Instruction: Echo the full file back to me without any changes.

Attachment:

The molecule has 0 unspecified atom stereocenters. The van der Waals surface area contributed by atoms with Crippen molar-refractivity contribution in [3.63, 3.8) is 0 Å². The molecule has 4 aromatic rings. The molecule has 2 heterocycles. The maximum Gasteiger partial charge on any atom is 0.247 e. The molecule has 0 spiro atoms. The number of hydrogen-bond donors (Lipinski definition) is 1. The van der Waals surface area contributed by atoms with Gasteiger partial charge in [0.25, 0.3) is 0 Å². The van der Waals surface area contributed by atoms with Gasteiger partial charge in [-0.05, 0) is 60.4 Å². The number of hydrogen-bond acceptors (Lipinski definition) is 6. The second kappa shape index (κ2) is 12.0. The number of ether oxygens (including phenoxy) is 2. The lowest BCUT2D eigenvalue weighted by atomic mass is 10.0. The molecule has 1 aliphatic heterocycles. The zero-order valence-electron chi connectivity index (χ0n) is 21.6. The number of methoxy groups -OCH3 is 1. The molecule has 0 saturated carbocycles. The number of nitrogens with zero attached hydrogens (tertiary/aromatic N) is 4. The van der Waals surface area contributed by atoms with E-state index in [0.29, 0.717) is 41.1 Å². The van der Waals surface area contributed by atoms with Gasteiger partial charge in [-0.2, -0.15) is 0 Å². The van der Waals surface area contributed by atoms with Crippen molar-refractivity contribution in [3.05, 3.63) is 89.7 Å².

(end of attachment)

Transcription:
The molecule has 0 unspecified atom stereocenters. The van der Waals surface area contributed by atoms with Crippen molar-refractivity contribution in [3.63, 3.8) is 0 Å². The molecule has 4 aromatic rings. The molecule has 2 heterocycles. The maximum Gasteiger partial charge on any atom is 0.247 e. The molecule has 0 spiro atoms. The number of hydrogen-bond donors (Lipinski definition) is 1. The van der Waals surface area contributed by atoms with Gasteiger partial charge in [0.25, 0.3) is 0 Å². The van der Waals surface area contributed by atoms with Gasteiger partial charge in [-0.05, 0) is 60.4 Å². The number of hydrogen-bond acceptors (Lipinski definition) is 6. The second kappa shape index (κ2) is 12.0. The number of ether oxygens (including phenoxy) is 2. The lowest BCUT2D eigenvalue weighted by atomic mass is 10.0. The molecule has 1 aliphatic heterocycles. The zero-order valence-electron chi connectivity index (χ0n) is 21.6. The number of methoxy groups -OCH3 is 1. The molecule has 0 saturated carbocycles. The number of nitrogens with zero attached hydrogens (tertiary/aromatic N) is 4. The van der Waals surface area contributed by atoms with E-state index in [0.29, 0.717) is 41.1 Å². The van der Waals surface area contributed by atoms with Gasteiger partial charge in [-0.2, -0.15) is 0 Å². The van der Waals surface area contributed by atoms with Crippen molar-refractivity contribution in [3.05, 3.63) is 89.7 Å².